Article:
The new multi-year 2013-2017 contract could be worth up to $11.7 billion, and follows a 5-year, multi-service “MYP-VII” contract in December 2007. Like its predecessor, it covers UH-60M Black Hawk troop transport and light cargo helicopters, Army HH-60M SAR (Search And Rescue) / MEDEVAC (MEDical EVACuation) helicopters, and the US Navy’s MH-60S and MH-60R Seahawk helicopters.
Latest updates[?]: Boeing won a $9.8 billion deal for F-15 support for Saudi Arabia. This contract provides for modernization and sustainment of the F-15 Saudi fleet to include such efforts as hardware, software, and interface design, development, integration, test, subsystem and structural component production and installation of future modifications and enhancements to the F-15 Saudi weapon system as well as product support. Per the contract, the ordering period for this contract is five years from the date of contract award plus an option for an additional five year ordering period. Saudi Arabia’s most modern F-15s are 88 new-build F-15SAs, with an average age of just 5.1 years. In addition to fly-by wire controls, the F-15SA has a digital electronic warfare suite, an infrared search and track system and a Raytheon APG-63(V)3 active electronically scanned array radar. The aircraft’s forward and aft cockpits feature advanced displays and joint helmet-mounted cueing systems. The new F-15 variant also has two additional wing weapons stations to boost its payload. Work will take place in St. Louis. Estimated completion will be by November 2025.
F-15S & weapons
In October 2010, talks that Saudi Arabia was negotiating a $30-60 billion arms package with the USA were made official with a full multi-billion request that included 84 F-15 Strike Eagles to replace the Kingdom’s Tornado strike aircraft and/or F-15A-D fighters, upgrades for another 70 planes, about 132 UH-60 Black Hawk utility and AH-64 attack helicopters, and armaments to equip them.
This article looks at those requests, their tie-ins, the issues that are part of these potential deals, and related follow-on requests. As is often the case with DSCA announcements, years can pass between the requests and the signed contracts, but these contracts have started to roll in, alongside other significant buys.
Latest updates[?]: According to a statement by the US Pacific Fleet, the US participant in the Malabar exercise this year hosted by Indian Navy is the Arleigh Burke Class guided missile destroyer USS John S. MacCain. The Malabar exercise is a quadrilateral naval exercise involving the United States, Japan , Australia, and India as permanent partners. The exercise began in 1992 to advance planning, integration and employment of advanced warfare tactics between participating nations and this year will feature the return of the Royal Australian Navy, according to Navy officials. According to officials, the exercise will include a variety of tactical training, including specific interactions designed to strengthen interoperability between Royal Australian Navy, Indian Navy, Japan Maritime Self-Defense Force and US maritime forces.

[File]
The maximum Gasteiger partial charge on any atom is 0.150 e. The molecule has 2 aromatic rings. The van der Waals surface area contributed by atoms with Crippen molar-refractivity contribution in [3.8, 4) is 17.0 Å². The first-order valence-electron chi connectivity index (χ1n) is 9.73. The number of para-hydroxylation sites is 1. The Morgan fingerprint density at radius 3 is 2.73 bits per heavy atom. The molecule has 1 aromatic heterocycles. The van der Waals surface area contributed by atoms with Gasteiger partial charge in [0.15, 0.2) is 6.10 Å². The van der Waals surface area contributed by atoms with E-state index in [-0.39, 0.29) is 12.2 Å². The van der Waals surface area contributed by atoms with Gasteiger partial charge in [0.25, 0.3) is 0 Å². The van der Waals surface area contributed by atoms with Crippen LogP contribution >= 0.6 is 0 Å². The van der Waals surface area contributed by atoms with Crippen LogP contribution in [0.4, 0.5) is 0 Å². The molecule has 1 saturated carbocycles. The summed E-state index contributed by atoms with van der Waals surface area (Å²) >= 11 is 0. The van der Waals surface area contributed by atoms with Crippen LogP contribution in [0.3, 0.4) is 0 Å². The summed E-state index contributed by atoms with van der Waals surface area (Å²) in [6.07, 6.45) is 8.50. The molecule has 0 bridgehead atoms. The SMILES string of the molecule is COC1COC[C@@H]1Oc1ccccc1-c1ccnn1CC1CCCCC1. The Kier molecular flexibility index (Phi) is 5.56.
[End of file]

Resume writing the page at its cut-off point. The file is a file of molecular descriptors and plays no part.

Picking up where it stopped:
In April 2009 Bath and Ingalls agreed to the Navy’s surface combatant plans, thus heralding a significant restructuring within the American naval shipbuilding community. Under the agreements, the USA would end production at 3 Graf Spee sized DDG-1000 Zumwalt Class “destroyers,” but shift all production from the Congressionally-mandated joint arrangements to General Dynamics Bath Iron Works in Maine, which had already made program-related investments in advanced shipbuilding technologies.
Northrop Grumman (now Huntington Ingalls Industries) would retain its DDG-1000 deckhouse work, but their main exchange was additional orders for DDG-51 Arleigh Burke Class destroyers. Their Ingalls yard in Pascagoula, Mississippi would continue building the DDG-51 destroyers, beginning with 2 ordered in FY 2010-2011.
As the U.S. decides who will be president for the next four years a review of procurement spending indicates that the Trump Administration has shown little difference in appropriations versus previous administrations, despite claims to have radically increased spending.
The upshot is that the last four years saw about $2.9 in spending appropriated in inflation-adjusted dollars, which was larger than Barak Obama’s second term, but less than the Obama Administration’s first term.